To address the issue of overworked and sleep-deprived employees, sleep management must be addressed first, he says. This is where education on sleep management is crucial to raise awareness among both employers and employees about the importance of sleep and how it affects the work environment.
“Companies themselves should be educated, because employers are very ill-informed and poorly advised about the importance of sleep, and the best way to do it is to incorporate this into wellness programmes,” he says. He adds that he includes sleep education in the wellness programmes he runs for the employees of private companies in which he is the appointed health consultant.
Another way employers can help break the cycle of overworking is by encouraging mental recovery practices among employees, which will help them be calm and focused, as well as increase their mental capacity, says Wee. She points to “mindfulness” as one form of mental recovery that has been proven to be particularly helpful. “The term ‘mindfulness’ covers a range of techniques. Common practices include mindful breathing exercises, meditation, mindful walking, mindful eating, body scans and mindful journalling,” she says.
Wellness speaker Jojo Struys, who is a proponent of mindfulness via meditation and breathwork, believes a person’s wellness and overall well-being is all-encompassing and multi-faceted.
This means one has to ensure that one lives healthily in every aspect of one’s life. “Even if you’re eating right, even if you’re exercising, but if you’ve got a lot of stress, that might keep you awake at night, and not having enough sleep could make you feel terrible when you wake up in the morning,” says Struys.
She also emphasises the need to identify where the stress is coming from, and in doing so, one must be honest with oneself.
“This is when you journey inwards. Sometimes, to find out what’s really bothering you, you just need to slow down. Slowing down could mean taking a walk in nature. It could mean developing a meditation regiment because when the mind is silent and still, clarity might come,” she says.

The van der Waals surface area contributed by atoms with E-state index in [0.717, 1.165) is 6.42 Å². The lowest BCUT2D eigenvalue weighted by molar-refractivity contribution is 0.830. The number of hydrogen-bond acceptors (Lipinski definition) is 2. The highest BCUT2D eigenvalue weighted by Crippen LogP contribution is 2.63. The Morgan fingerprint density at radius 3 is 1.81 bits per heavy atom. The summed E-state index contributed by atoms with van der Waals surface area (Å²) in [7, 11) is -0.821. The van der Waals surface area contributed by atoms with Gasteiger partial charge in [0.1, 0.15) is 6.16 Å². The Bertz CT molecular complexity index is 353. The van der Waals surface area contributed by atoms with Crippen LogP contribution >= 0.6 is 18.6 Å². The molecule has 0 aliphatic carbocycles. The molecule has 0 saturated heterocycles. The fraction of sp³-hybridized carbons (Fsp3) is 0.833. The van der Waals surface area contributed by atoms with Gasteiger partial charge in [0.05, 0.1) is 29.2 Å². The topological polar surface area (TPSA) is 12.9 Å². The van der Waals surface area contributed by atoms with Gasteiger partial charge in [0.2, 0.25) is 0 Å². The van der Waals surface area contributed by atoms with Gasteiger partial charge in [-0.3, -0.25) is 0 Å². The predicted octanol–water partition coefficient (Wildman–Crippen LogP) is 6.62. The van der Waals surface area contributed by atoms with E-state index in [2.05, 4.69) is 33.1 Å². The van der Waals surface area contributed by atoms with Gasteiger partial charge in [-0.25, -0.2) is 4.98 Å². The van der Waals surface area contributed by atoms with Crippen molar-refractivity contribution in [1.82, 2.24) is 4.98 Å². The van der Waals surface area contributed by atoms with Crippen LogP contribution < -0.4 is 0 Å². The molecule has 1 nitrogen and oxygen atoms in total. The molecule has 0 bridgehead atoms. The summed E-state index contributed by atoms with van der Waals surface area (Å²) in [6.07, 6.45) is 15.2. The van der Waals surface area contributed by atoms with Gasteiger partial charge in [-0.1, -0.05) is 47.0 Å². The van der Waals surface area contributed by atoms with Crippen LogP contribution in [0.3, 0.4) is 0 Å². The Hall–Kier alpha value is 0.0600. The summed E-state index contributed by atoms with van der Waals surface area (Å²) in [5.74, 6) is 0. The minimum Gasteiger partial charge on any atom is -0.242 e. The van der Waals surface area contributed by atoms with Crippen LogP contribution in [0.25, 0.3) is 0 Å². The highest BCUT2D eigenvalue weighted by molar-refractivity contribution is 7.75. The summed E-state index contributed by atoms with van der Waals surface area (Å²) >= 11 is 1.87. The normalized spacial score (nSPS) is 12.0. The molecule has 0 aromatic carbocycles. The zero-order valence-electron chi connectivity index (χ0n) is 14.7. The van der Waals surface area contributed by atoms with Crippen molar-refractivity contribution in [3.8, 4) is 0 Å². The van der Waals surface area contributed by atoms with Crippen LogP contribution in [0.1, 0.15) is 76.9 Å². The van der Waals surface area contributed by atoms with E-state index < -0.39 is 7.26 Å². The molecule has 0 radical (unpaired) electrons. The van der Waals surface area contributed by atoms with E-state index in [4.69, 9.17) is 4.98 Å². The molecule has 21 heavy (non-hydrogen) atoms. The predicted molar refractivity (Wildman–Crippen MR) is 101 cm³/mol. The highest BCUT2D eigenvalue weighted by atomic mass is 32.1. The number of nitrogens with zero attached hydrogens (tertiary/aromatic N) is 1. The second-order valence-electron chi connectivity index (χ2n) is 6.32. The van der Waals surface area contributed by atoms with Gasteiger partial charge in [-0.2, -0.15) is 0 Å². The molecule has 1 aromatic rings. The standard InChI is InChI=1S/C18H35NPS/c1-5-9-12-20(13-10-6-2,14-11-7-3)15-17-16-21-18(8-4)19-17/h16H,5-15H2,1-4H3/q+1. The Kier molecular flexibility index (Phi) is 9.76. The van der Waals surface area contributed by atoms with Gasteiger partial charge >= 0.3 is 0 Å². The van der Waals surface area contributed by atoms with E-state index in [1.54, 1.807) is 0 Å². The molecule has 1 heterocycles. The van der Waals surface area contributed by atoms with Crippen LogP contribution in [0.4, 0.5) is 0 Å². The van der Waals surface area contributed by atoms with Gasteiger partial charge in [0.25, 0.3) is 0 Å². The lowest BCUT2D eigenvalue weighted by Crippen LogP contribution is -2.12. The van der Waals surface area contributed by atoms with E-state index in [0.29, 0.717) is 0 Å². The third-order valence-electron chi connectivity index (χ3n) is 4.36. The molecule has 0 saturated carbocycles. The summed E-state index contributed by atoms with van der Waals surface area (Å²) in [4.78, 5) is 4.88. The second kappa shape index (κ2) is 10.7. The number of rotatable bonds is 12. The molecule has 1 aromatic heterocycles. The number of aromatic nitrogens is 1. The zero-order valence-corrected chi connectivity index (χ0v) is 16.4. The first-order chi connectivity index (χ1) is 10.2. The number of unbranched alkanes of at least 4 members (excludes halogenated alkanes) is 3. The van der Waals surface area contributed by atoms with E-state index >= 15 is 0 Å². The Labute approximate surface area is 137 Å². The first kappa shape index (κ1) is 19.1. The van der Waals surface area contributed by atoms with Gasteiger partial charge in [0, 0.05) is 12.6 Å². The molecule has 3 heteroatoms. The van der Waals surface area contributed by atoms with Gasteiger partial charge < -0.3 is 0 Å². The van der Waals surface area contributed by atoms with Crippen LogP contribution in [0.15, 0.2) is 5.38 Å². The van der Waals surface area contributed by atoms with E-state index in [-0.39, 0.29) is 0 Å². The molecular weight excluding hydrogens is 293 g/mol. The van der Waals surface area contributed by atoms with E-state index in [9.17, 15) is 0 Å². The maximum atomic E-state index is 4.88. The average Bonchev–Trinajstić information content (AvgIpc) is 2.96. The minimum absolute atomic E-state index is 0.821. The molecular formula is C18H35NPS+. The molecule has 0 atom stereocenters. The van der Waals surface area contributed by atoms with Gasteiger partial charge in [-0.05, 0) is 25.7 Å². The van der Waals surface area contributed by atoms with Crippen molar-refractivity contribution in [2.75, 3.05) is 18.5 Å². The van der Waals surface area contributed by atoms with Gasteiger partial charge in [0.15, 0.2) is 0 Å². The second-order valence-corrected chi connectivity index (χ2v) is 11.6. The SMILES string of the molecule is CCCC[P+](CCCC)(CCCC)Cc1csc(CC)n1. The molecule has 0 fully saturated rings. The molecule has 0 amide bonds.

There are those who choose to bury their heads in distractions to escape from their problems, but this will not help in identifying the root cause of where the stress is coming from. “That’s when you start to see it affecting a person’s health in different ways,” Struys says.
Individuals have to take responsibility for their health and make habitual and lifestyle changes, says Jeevanan. “Unfortunately, most Malaysians think that health is something they can always get by going to the doctor for medicine to cure their problems. It is not. It has to be self-enforced and it has to come from within. It is every individual’s responsibility to achieve good health,” he adds.
The responsibility to ensure work-life integration rests upon the shoulders of employers more than that of employees, Wee says. This is because expectations from employers make employees feel that there is constant pressure to prove their worth so that they are not included in the next downsizing initiative, she explains.
At the same time, the end of the “job for life” era and rising awareness have alerted many employees to the freedom they have in making choices about the type of employer they want to work for.
“So addressing work-life integration has become increasingly obvious and critical. If organisations are to attract and retain the best talent, motivate their workforce and increase productivity, they need to be seen to actively respect individuals’ rights to a fulfilling life outside work,” Wee notes.